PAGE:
to Miss Lelia Graham Marsh by
This competition is open to stu
dents of all classes in the form of
original creative work such as a
musical composition, poem, essay,
story, painting, photograph, sculp
ture or a piece of group-construc
tion work. It is suggested that the
entry be “inspired by Salem”, but
it need not be limited to this
This significant Alumnae Award
honors both Mrs. Rondthaler and
the recipient. The winner is an-
notmeed by President Gramley at
the Commencement exercises and
presented with an appropriate gift.
Bryan Balfour won the award
last year for his scenery designs
for the Pierrettes'.
Panel To Give
The chapel program on April
29th will be a panel discussion on
the platforms of the various presi
dential candidates. The Moderator
will be Kitty Burrus.
Those on the panel that will re
present the.various candidates will
be Fay Fuller for Kefauver, Ann
Hobbs for Eisenhower, Bill Long
for Warren, Mary Campbell Craig
for Taft, Mr. Shewmake for Rus
sell and Kay Cunningham for Stas-
Each of these students will pre
sent the platform of the man they
are defending. A discussion will
follow the presentation of the plat
Salem To Hold
Salem College will hold its an
nual, Summer Choir School this
year June 15-22. Instructors for
the session will be Mr. Paul Peter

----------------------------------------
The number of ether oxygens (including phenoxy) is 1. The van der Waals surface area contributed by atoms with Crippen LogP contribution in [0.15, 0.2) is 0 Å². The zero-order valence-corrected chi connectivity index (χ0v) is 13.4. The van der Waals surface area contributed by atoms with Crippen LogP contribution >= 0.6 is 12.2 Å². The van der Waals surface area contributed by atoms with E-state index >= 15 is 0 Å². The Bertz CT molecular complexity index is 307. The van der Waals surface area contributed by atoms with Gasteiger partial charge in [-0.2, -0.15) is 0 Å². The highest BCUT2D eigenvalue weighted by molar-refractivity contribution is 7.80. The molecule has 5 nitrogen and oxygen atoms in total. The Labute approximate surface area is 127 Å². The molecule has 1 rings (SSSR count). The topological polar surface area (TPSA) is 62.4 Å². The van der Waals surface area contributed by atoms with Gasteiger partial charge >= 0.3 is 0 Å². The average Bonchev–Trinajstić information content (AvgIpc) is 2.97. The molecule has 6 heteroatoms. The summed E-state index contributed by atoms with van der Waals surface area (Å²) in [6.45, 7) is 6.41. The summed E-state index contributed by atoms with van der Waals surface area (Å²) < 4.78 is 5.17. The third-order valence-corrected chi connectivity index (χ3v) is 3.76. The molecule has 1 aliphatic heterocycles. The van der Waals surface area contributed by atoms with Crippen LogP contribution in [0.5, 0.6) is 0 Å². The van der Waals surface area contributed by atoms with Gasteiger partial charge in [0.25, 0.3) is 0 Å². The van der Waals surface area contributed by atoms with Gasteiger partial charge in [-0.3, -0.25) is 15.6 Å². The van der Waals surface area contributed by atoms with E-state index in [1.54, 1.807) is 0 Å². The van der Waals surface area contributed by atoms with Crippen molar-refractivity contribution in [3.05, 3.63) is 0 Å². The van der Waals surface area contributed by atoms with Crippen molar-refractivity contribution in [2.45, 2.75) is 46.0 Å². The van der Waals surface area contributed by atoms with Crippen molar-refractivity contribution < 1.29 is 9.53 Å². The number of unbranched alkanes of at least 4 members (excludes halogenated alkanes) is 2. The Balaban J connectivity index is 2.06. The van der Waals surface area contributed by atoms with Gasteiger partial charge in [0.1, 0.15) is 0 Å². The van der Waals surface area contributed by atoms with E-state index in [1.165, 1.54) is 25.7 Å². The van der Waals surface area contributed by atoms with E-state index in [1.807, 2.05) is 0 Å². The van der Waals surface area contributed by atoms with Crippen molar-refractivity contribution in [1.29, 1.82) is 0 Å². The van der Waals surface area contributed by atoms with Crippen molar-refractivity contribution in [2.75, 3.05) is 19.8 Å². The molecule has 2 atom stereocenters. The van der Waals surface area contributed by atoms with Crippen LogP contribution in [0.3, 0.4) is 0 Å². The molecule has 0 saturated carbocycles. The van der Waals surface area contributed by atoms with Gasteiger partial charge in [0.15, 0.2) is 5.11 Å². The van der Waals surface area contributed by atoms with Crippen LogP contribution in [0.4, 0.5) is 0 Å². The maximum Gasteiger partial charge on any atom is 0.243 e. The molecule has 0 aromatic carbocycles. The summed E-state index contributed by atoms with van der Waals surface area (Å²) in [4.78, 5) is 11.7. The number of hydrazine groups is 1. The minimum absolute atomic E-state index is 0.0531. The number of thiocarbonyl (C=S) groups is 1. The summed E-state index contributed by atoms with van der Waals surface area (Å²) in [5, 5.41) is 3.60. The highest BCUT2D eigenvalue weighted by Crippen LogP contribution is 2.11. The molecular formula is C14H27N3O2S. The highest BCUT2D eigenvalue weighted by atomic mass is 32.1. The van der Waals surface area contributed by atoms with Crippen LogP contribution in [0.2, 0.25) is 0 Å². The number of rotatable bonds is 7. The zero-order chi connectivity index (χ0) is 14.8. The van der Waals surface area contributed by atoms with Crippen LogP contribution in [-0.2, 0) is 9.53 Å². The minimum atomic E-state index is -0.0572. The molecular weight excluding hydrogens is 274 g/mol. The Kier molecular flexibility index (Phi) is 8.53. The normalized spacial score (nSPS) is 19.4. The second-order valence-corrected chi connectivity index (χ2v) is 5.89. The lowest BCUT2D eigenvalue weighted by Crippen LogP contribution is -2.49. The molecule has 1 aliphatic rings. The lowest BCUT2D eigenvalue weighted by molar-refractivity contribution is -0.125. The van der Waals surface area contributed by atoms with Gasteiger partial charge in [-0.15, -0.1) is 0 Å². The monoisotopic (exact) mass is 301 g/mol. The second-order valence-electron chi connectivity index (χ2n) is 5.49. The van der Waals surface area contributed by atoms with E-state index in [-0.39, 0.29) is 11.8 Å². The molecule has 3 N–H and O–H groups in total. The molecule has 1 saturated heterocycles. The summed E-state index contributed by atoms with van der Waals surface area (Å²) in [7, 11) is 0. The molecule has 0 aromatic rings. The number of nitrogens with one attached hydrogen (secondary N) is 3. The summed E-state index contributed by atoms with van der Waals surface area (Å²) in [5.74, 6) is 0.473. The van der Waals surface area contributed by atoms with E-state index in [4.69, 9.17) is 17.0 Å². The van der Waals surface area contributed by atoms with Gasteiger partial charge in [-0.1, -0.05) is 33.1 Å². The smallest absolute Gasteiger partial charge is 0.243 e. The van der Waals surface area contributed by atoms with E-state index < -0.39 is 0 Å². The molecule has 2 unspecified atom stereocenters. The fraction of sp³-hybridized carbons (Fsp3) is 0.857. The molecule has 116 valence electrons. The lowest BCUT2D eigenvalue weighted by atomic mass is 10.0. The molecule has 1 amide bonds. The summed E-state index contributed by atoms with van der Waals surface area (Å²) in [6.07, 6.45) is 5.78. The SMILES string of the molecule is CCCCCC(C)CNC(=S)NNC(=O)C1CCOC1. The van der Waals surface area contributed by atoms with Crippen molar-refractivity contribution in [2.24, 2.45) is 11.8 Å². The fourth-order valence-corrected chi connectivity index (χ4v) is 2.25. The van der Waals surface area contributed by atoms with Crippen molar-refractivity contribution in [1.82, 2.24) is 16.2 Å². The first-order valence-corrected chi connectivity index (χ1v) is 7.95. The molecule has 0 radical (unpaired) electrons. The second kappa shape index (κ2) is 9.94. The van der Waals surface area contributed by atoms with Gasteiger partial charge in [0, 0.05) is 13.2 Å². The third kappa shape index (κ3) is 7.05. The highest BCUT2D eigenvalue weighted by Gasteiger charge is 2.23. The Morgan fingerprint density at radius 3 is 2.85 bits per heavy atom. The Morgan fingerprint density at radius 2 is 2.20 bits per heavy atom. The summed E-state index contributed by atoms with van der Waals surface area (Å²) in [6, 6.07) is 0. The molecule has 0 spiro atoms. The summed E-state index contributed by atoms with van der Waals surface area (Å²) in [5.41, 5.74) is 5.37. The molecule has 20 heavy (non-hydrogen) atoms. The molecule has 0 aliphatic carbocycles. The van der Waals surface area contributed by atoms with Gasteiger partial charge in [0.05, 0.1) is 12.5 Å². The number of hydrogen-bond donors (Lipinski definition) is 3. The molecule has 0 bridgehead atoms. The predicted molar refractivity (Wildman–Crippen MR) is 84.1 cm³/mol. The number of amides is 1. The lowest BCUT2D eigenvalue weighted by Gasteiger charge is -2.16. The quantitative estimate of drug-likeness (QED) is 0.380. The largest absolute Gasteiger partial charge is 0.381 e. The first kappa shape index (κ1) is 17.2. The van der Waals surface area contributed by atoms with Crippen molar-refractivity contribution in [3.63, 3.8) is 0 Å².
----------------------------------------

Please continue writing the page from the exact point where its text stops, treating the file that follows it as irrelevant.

son, head of the Salem voice de
partment; Mr. Henry Pfohl, direc
tor of music at Plymouth Church
of the Pilgrims, Brooklyn, N. Y.;
and Mr. James Hart, Minister of
Music at the First Presbyterian
Miss Jess Byrd will be the host
ess in charge of dormitories and
The curriculum will include such
courses as fundamentals of voice,
service playing and anthem reper
toire. Two private half-hour les
sons in voice or organ will be
offered to each full-time student
at no extra cost.
May 1 Is Deadline
May Day picnic supper wdll be
served in the Refectory at 6:00
p.m. to all students.
Students who plan to have guests
must make reservations for them
in the Dean of Students' Office
(during office hours) before May 1.
No reservations will be accepted
after that date.
Members of the May Court and
students taking part in the pageant
should see Betty Parks in regard
to tickets for their guests.